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cc rider asks the right question. One of the most frequent--and wisest--bits of advice you'll get here, which you are certainly free to take or leave, comes down to this: don't let other people define what's important to you about cycling, unless you choose to let them. So who cares if someone doesn't like your cycling outfit, your mirror, the color of your bike, or the two, three, four stops you took on your solo century? It only matters if you decide the opinion of other people on these things matters to you.

This is, don't stop if you don't want to; stop if you do. Either way, always have fun.
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Old 03-15-06, 01:37 PM
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The general definition of a century most people I know go by is this:

100 miles, completed within a 24-hour period of time including all breaks, and ridden as "all at once" as possible.

"100 miles" - of course, because anything short of that would not be a century

"Completed within a 24-hour period of time" - because some centuries ridden in adverse conditions can take a long time. Take the Susitna in February in Alaska, for example.

"Including all breaks" - because the time you record for your century should include all breaks.

I've mentioned this before, but if it is possible for Person A to do a 5 hour century with no breaks, while Person B rides for 5 hours (like Person A) but needs an hour's worth of breaks during the ride in order to complete the century, thus actually covering the distance in 6 hours .... those are two completely different rides. If Person B were to announce that he/she did a 5 hour century, it would detract from the accomplishment of Person A who really did the 5 hour century.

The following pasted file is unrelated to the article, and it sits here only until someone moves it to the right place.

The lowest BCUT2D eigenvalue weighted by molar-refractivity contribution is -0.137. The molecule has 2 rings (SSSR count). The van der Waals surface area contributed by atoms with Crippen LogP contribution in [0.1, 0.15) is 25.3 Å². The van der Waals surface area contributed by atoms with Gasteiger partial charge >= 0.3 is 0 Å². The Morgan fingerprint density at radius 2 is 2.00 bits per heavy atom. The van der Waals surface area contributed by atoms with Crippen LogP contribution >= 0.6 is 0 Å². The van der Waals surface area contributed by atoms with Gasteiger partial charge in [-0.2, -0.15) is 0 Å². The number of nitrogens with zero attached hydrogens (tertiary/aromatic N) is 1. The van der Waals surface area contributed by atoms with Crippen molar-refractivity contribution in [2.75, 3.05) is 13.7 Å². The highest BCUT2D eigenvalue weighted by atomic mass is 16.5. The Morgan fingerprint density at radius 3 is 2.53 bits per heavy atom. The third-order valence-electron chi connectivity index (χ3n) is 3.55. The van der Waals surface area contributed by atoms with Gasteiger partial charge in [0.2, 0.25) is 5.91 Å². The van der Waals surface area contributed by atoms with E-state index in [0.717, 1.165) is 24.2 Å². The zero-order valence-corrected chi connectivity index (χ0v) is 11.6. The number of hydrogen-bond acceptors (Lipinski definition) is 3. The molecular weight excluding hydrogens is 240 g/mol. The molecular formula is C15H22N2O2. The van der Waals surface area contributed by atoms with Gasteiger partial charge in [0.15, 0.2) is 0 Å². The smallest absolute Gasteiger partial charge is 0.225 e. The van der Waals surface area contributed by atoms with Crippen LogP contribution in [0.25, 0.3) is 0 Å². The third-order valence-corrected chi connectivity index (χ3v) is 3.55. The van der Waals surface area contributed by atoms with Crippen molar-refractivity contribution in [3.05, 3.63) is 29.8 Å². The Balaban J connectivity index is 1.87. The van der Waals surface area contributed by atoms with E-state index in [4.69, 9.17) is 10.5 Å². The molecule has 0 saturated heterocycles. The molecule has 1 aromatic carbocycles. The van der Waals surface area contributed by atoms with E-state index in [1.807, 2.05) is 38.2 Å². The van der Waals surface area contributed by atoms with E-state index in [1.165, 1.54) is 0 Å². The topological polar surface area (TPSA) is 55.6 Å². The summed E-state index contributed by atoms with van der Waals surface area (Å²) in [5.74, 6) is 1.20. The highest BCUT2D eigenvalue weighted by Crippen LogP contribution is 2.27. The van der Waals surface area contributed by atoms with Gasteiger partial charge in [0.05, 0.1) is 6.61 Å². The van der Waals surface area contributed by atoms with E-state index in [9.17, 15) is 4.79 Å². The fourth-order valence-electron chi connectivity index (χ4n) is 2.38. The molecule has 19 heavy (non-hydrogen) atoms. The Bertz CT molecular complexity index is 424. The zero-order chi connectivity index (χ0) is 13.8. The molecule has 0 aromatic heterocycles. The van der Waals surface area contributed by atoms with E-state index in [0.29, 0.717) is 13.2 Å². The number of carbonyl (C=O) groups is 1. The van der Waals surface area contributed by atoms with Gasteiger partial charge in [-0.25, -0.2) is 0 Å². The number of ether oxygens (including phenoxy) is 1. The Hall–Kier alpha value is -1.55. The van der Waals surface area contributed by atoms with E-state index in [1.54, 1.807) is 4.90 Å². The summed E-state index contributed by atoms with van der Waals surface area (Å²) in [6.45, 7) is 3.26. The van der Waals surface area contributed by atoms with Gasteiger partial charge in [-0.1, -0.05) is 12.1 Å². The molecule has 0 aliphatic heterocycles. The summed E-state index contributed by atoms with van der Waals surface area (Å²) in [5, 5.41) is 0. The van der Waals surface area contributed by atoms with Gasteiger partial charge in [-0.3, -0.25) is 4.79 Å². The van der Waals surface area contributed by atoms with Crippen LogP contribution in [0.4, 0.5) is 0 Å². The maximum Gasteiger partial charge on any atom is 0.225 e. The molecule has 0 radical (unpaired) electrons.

"Ridden as "all at once" as possible" - because riding for 50 miles, then taking 12 hours off to sleep, go shopping, go to work, or whatever, and then riding another 50 miles really doesn't capture the spirit of the century. Breaks are fine, of course, so the rider can stop to eat, use the toilet, stretch, change clothes, make adjustments to the bicycle, or whatever ... but within reason.




So in answer to your question, yes, a solo century that includes a few short breaks counts as a century.
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Old 03-16-06, 07:46 AM
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Originally Posted by Personius
I'm still new. I want to do a solo century. I have an aversion to stopping even on my long rides(50 mi). Is a century still a century for "real riders" if you stop. I can carry food, water etc. or get help with these on the fly so its not a health or safety issue to not stop. Frankly I'd hate to go to the time and effort of a century only to have it "not count " as a real century.
thanks
Personius
Thank you to all who wieghed in. I've got the idea now.As with any new activity or event its difficult to know the norms without asking insiders.
Personius
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Old 03-16-06, 11:02 AM
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I don't mean to belabor the point, Personius, but some things are merely matters of opinion or preference, and not norms or "right or wrong." There are some things you'll never find agreement on, and everyone's right!